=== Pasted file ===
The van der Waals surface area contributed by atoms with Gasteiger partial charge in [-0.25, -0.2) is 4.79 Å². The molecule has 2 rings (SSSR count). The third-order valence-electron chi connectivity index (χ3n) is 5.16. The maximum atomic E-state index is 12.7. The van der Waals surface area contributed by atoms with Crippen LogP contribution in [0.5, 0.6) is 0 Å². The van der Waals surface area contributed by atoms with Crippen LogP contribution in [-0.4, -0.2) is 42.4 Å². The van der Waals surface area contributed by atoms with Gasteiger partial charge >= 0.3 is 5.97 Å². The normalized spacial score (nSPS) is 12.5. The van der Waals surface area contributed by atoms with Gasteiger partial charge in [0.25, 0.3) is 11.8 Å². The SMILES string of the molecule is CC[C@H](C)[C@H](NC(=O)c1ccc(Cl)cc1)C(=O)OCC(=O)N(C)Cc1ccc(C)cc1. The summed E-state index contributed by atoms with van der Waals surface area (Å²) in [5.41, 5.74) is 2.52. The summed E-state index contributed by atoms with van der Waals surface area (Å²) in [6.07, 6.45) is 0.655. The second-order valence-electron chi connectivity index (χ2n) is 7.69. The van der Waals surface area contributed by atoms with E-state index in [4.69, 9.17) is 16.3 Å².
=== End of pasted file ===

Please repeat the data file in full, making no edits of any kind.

The van der Waals surface area contributed by atoms with Gasteiger partial charge in [-0.25, -0.2) is 4.79 Å². The molecule has 2 rings (SSSR count). The third-order valence-electron chi connectivity index (χ3n) is 5.16. The maximum atomic E-state index is 12.7. The van der Waals surface area contributed by atoms with Crippen LogP contribution in [0.5, 0.6) is 0 Å². The van der Waals surface area contributed by atoms with Crippen LogP contribution in [-0.4, -0.2) is 42.4 Å². The van der Waals surface area contributed by atoms with Gasteiger partial charge >= 0.3 is 5.97 Å². The normalized spacial score (nSPS) is 12.5. The van der Waals surface area contributed by atoms with Gasteiger partial charge in [0.25, 0.3) is 11.8 Å². The SMILES string of the molecule is CC[C@H](C)[C@H](NC(=O)c1ccc(Cl)cc1)C(=O)OCC(=O)N(C)Cc1ccc(C)cc1. The summed E-state index contributed by atoms with van der Waals surface area (Å²) in [5.41, 5.74) is 2.52. The summed E-state index contributed by atoms with van der Waals surface area (Å²) in [6.07, 6.45) is 0.655. The second-order valence-electron chi connectivity index (χ2n) is 7.69. The van der Waals surface area contributed by atoms with E-state index in [4.69, 9.17) is 16.3 Å².